Political Scoundrels: Managing Political Scandals
The Live with Dan Abrams show on MSNBC also discloses the top five dirtiest tricks pulled in the current presidential campaign to date. Selecting the accusations by the Vietnam Veterans of Senator John McCain’s nominal collaboration with the enemy during his years as a prisoner of war in Vietnam, as number one of the top five dirtiest scandals currently.
The program, The Political Scoundrels: Managing Political Scandals speaks to the methods in which presidential candidates can employ to manage pesky rumors and scandals while keeping the spin in his or her favor. The program incorporated guest speakers, Craig Fuller, a public relations expert, who served for eight years in the White House as assistant to President Reagan for cabinet affairs and then as chief of staff to Vice President George H.W. Bush and is currently the executive vice president of APCO’s International Advisory Council in Washington, D.C., and Rick Pearson, a political reporter for Chicago Tribune and an award winning journalist, who in 2000 and 2004 extensively covered George W. Bush’s presidential campaigns.
Craig Fuller in discussing political scandals in the current primaries talks about the dirty tricks or scandals that are common in political campaigns. These generally involve secretly leaking damaging information to the media or trying to feed an opponent's team false information hoping they will use it and embarrass themselves. He doesn’t assert whether he approves or disapproves of these tactics but he does affirm that he thinks it fair for candidates to compare and contrast their opponent’s credentials via ads; he calls it ‘Comparative Advertisement.’ Fuller contends that in “managing scandals, candidates before running for the presidential election need to think deep about what might be exposed and plan how to handle the question if it is exposed.” He also notes that it is judicious for Candidates to get the accurate facts of the scandal that was reported and resolve it as soon as possible. He gives the example of Former Vice President to George H.W. Bush, Dan Quayle, the Vice Presidential nomination scandal and how they managed that scandal and came out on top.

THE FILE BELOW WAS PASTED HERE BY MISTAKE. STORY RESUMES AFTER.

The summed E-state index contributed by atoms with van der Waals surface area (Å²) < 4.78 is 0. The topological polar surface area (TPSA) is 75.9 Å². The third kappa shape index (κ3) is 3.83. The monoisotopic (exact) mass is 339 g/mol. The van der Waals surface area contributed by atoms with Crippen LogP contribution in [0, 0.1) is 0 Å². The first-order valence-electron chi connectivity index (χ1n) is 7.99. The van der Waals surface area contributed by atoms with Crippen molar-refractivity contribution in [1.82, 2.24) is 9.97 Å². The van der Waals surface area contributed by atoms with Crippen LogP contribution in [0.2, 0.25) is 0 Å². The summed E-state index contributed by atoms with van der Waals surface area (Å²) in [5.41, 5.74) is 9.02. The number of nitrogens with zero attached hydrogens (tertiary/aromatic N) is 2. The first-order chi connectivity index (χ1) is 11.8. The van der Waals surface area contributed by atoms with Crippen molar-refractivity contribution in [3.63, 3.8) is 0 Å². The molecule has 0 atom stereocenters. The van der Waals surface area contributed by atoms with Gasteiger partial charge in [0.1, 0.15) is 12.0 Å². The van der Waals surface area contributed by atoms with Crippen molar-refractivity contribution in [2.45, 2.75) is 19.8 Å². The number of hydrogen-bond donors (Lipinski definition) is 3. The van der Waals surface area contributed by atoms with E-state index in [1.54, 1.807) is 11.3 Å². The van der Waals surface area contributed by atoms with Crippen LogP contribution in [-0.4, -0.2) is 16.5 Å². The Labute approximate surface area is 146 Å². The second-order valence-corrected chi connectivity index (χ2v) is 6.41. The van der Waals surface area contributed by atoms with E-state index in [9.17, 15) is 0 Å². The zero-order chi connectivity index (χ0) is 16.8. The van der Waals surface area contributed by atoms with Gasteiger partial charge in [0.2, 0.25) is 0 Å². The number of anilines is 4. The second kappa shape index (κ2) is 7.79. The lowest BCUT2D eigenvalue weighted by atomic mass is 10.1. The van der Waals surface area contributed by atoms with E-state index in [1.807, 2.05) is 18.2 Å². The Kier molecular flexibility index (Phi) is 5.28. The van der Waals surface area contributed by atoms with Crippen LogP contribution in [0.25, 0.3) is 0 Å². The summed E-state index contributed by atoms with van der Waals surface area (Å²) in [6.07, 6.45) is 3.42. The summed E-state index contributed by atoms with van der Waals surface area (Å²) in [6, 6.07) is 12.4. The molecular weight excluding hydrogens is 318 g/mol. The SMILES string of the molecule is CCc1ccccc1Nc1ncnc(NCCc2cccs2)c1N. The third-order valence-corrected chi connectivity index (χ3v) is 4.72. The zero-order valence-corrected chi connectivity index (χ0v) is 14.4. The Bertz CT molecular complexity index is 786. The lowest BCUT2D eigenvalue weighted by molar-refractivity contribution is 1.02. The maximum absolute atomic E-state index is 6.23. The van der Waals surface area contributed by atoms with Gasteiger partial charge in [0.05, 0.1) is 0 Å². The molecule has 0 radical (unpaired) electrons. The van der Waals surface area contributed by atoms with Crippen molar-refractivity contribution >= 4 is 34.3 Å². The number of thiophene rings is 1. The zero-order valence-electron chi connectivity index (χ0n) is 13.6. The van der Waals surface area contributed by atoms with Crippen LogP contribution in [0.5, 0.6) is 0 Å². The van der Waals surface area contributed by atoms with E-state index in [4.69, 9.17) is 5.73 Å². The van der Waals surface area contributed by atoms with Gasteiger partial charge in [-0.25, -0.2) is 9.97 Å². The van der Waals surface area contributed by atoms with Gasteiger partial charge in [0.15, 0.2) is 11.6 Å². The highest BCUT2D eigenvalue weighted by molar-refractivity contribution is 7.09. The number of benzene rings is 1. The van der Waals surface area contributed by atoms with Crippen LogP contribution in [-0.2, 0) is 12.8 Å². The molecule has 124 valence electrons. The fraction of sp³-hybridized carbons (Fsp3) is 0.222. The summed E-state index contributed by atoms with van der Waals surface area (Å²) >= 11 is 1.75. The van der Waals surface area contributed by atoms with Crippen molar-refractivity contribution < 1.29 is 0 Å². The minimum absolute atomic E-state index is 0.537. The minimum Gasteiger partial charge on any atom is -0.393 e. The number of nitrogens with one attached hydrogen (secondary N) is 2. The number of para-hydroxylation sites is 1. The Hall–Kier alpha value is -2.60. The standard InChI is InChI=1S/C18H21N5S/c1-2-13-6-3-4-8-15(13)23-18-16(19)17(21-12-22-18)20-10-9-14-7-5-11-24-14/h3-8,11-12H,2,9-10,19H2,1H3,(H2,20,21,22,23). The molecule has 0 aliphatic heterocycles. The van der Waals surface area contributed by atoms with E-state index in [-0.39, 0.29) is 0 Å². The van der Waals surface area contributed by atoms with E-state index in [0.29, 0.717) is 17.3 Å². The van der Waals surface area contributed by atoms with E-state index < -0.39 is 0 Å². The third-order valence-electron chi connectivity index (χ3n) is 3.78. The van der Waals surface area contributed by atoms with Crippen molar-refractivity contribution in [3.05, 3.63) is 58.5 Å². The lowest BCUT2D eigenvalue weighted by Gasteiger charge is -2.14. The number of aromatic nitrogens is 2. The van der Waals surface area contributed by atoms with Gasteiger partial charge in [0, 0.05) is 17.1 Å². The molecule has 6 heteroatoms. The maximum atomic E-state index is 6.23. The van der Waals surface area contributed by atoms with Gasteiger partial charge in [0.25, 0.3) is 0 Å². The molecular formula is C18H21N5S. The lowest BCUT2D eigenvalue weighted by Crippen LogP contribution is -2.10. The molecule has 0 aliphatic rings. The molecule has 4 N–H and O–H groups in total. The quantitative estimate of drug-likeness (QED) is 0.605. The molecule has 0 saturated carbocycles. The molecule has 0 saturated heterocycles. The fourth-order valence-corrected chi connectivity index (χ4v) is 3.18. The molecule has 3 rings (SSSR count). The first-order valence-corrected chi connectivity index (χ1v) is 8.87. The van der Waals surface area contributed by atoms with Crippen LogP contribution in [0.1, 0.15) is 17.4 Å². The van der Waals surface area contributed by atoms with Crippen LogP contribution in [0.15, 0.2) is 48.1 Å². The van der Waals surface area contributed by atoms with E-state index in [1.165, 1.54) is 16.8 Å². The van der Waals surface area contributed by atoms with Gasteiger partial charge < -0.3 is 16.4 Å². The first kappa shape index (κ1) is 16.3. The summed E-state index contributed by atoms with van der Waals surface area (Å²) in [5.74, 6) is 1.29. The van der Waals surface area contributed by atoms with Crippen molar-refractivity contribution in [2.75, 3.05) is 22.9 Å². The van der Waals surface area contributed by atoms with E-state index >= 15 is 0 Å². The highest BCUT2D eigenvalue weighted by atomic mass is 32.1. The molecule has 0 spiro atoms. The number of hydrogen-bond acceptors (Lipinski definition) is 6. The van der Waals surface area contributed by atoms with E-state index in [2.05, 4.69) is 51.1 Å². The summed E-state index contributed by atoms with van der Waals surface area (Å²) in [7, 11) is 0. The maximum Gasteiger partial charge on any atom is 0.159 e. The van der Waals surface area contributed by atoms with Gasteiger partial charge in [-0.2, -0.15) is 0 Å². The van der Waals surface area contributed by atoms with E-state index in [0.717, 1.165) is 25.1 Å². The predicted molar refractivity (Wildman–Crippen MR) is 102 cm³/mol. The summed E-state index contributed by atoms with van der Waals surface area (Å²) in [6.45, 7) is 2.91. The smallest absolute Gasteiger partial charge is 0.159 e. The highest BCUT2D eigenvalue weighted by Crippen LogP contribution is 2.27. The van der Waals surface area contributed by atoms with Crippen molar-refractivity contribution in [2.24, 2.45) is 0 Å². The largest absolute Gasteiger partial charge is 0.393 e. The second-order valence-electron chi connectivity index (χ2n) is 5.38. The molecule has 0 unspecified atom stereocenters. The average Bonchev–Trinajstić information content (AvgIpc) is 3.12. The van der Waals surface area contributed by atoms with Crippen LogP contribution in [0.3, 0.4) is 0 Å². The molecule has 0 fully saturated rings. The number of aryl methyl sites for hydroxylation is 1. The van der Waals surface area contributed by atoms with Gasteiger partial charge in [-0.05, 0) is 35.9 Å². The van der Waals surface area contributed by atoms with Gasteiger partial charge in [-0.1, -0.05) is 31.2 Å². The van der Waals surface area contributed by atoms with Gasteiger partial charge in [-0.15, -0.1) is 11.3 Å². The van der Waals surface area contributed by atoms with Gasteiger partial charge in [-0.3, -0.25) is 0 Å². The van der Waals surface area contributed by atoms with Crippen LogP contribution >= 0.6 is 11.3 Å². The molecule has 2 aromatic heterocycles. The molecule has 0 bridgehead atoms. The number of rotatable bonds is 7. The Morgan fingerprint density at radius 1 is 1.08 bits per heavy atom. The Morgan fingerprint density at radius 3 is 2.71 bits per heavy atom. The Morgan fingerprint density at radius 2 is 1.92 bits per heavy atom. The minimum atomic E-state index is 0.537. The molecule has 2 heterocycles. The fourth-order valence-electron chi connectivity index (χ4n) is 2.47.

Rick Pearson, on the other hand, compares the GOP presidential today's primary scandal in South Carolina involving Sen. McCain to the running scandal in 2000 of Sen. John McCain supposedly fathering an illegitimate child. Pearson also discusses how the new media has advanced via the internet and how candidates have to be very careful in addressing and managing those types of scandals; he confers the “Barack Obama is a Muslim email.” Pearson also states that most often, the attempt to cover up a scandal by the candidate becomes the real scandal.” He notes that in managing scandals, “the best way for candidates to handle pesky rumors or scandals is for the candidates to respond quickly and accurately to the accusations and get in control of it.”
A great deal of the discussion involved Craig Fuller and Rick Pearson discussing the significance of giving a ‘spin not a lie’ to reporters. Fuller offers the example of Vice President Dan Quayle scandal; when a reporter asked Fuller, “If Quayle should be dropped from the Vice Presidential nomination ticket due to the scandal that surrounded him?” Fuller answered with a spin, stating that “Vice President has not considered it.” Fuller states that, “you can choose what to say, but you better chose carefully or it could cost you….”
Pearson and Fuller then responded to the question on whether this process of electing a president in the United States serves our society well… how do American citizens make the intelligent decision in choosing the right president when the media relies less on the substance of the candidates and more on scandal. They both answer by stating that voters can choose a candidate by the way the candidates handle the issues or rumors and the perceptions they get from the candidates. They both note that substance matter less in comparison to the way candidates handle things.
Pearson emphasizes retail politics as providing voters with substantive candidates who speak about substantive issues. He notes that retail politics involves more of an interaction with voters and less on how much money you have. He offers the example of Huckabee winning in Iowa due to the retail politics that was involved in Iowa.
Craig Fuller and Rick Pearson conclude by stating that the compression of the primaries and caucus allow fewer opportunities for the candidates to be more substantive… that when the field narrows, candidates would then be able to discuss issues that concern voters the most.
The program was delightfully pleasant. I enjoyed and learned a great deal at my first event at the McCormick Tribune Freedom Museum!!!